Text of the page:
Hotline is a nonprofit organization in Israel that manages to stir up quite a lot of controversy by aiding the plight of refugees from mostly Africa who stream into the country, often illegally. Run by Sigal Rozen — who replied to these questions instead of the filmmaker who made this documentary about the organization — it is a flashpoint for those who fear, like in many countries worldwide, that these new cultures threaten their own.



Why did you decide to tell this tale?

SL: I approached “Hotline” because I wanted to observe from close the daily work of an NGO, curious to discover how an organization of the civil society works in the framework of modern democracy. I was lucky to obtain Hotline’s authorization to follow their work with a camera (and a soundman), during 4 months, on a daily basis. During this “plunge”, or “immersion”, I gathered more tha+n 400 hours, which I edited to a 100-minute long film in a process that took me one year.

Your work seems almost masochistic, as you appear to take heat from all sides, from refugees for not doing enough, from anti-immigration voices for doing too much.

SR: I’m definitely not masochistic. I don’t feel that I take heat from all sides. I feel that there is frustration and anger on both sides and I totally understand it. As much as it hurts me to tell a mother that her son who was born in Israel will be deported, it hurts me to listen to a Jewish resident of the neighborhood who suffers from so much hate that she wishes for my daughter to be raped. I feel really sorry for both women and I strongly believe that the Hotline’s activities will improve the fate of them both.

But I don’t enjoy this pain. I feel that if we stop, the pain will be greater since the situation will not be improved, only we will not be there to try and improve it at least a little bit. Many people ask me how I manage to do this work for 18 years already. I don’t understand this question since I feel that I do the natural thing to do. I usually answer that I don’t know how they can know what the government is doing in their name and do nothing about it. This is so much more unnatural.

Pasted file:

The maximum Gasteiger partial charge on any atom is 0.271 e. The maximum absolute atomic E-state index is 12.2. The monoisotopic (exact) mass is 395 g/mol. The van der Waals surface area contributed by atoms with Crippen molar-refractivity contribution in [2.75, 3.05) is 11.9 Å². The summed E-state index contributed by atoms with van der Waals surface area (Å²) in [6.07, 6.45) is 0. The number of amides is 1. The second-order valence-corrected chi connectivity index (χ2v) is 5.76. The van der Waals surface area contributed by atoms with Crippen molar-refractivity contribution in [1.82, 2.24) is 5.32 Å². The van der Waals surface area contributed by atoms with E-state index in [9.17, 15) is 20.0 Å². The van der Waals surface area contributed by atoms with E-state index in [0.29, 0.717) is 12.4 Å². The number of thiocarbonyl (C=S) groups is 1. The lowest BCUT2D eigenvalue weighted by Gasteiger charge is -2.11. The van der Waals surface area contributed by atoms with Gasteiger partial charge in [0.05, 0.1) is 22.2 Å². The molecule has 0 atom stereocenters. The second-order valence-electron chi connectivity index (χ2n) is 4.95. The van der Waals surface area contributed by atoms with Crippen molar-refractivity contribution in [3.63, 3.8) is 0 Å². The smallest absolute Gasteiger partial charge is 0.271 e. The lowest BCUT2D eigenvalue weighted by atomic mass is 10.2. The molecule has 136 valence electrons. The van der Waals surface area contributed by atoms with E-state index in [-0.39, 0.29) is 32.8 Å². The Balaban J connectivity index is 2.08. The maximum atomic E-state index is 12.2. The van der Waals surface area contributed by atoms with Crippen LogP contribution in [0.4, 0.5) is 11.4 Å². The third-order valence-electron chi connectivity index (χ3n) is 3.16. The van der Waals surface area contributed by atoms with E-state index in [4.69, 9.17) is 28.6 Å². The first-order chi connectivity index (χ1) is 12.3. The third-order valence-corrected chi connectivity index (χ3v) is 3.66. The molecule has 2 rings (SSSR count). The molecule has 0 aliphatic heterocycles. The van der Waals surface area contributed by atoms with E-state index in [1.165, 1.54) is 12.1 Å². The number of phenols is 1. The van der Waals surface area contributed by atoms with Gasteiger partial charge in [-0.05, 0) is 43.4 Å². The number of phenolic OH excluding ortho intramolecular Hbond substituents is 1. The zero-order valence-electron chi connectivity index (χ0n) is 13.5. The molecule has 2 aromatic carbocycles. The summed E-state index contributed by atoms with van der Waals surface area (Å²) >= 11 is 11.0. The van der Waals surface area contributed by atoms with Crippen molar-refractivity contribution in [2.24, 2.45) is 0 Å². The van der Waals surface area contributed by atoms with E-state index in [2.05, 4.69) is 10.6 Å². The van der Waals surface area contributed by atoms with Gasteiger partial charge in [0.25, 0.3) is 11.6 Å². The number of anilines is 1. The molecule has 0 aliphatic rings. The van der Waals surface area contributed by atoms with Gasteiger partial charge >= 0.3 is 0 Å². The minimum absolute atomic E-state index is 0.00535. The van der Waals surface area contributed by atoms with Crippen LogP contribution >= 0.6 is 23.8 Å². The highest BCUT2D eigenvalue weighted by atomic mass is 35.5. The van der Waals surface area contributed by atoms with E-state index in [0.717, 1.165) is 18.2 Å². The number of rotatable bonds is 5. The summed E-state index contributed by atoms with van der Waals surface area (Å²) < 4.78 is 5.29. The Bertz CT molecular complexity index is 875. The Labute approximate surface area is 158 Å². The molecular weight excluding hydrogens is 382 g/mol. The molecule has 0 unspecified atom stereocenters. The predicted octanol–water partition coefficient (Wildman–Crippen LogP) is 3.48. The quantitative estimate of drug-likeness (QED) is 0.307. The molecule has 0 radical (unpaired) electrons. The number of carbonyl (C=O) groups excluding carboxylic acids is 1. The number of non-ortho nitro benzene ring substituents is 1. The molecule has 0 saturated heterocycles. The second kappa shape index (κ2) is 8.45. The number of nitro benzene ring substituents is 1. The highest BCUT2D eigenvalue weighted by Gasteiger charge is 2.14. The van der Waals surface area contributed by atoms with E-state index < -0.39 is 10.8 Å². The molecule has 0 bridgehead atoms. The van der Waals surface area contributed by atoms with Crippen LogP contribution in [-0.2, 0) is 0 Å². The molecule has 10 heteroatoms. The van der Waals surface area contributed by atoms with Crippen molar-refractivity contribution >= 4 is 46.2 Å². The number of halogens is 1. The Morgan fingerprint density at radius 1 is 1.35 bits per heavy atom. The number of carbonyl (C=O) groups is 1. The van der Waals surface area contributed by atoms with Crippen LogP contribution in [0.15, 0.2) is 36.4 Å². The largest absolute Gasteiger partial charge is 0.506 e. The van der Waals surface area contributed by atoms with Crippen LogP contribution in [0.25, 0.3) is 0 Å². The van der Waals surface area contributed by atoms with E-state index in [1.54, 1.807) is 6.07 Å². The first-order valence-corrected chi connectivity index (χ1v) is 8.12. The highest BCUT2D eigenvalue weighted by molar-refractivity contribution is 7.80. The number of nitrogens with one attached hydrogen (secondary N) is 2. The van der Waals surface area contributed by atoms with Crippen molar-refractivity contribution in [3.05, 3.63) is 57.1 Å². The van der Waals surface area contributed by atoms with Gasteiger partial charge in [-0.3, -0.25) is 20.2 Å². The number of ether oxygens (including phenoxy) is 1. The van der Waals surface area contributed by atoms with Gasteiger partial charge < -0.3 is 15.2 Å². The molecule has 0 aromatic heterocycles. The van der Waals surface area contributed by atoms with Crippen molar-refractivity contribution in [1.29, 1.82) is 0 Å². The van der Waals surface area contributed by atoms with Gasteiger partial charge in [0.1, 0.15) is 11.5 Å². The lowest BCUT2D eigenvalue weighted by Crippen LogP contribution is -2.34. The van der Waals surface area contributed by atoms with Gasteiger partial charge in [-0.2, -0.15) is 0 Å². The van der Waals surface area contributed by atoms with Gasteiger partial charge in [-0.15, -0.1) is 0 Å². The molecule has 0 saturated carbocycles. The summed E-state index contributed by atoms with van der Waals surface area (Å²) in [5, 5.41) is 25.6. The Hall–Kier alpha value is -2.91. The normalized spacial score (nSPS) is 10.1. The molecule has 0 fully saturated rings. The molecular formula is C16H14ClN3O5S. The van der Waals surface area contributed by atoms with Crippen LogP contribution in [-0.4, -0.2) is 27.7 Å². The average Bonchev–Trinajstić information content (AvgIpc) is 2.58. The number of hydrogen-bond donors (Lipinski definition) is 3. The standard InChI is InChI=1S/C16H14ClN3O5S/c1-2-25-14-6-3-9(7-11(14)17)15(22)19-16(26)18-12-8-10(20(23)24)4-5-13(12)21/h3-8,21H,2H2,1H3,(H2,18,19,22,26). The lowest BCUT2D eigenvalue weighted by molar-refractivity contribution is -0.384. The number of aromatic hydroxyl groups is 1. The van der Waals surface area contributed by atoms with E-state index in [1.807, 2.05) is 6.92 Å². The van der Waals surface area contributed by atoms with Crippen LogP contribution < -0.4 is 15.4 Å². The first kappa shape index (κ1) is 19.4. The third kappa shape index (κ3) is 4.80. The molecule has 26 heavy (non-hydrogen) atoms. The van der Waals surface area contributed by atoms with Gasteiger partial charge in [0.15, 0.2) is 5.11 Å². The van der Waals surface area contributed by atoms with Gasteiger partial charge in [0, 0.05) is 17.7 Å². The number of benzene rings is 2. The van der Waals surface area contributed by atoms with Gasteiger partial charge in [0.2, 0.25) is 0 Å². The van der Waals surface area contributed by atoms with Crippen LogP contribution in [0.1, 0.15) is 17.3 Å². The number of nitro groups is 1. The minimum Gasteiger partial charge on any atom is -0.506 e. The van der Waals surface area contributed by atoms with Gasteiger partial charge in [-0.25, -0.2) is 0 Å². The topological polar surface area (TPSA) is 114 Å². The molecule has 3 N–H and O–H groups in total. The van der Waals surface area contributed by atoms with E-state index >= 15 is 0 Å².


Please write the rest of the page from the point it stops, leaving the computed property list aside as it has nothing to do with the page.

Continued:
Refugee matters are hugely controversial everywhere, but in Israel, which is a Jewish state, the situation is perceived to undermine the very roots of the country. How do you reconcile that?

SR: I totally disagree with your statement. There are now 43,000 African asylum seekers in Israel. There is a fence that blocked the flow and the situation is under control. Even if there were 100,000 or 200,000 Africans, they do not threaten to undermine the root of the country.

There are 6 million Jews in Israel. Israel brought under the law of return 300,000 Christians and Muslims from the ex-Soviet Union and they brought nothing but blessing to the State of Israel. We know how to absorb immigrants. We are the world champions in absorbing immigrants. Even if we absorb all the asylum seekers, they will not change our demography.

In addition, Judaism is not just about demography, I believe that Jewish values are more important than demography. When we deport refugees and make them risk their life trying to find another refuge, we trample on our Jewish values. This is far more dangerous to a Jewish state.

How does Hotline ensure that they are not aiding potential terrorists from entering Israel?

SR: It is not a concern at all since up until now, not even one of the 64,000 African asylum seekers who entered the country was suspected to be involved in terrorism. People who want to be terrorists enter Israel and blow themselves up in crowded places. They don’t pretend to ask for asylum since in prison they can hurt only African Christians and Muslims.

How is the refugee situation today, especially with the Syrian war?

SR: The situation deteriorated even more since the film was made and the government already managed to push out to their homelands or to Rwanda and Uganda about 15,000 asylum seekers. The Syrians did not make any difference since Israel takes them in only for emergency medical treatment but sends them back when they recover. Most of the Syrians don’t want to stay in Israel but the few who wanted were deported back to Syria anyway. There is not even one registered Syrian asylum seeker.


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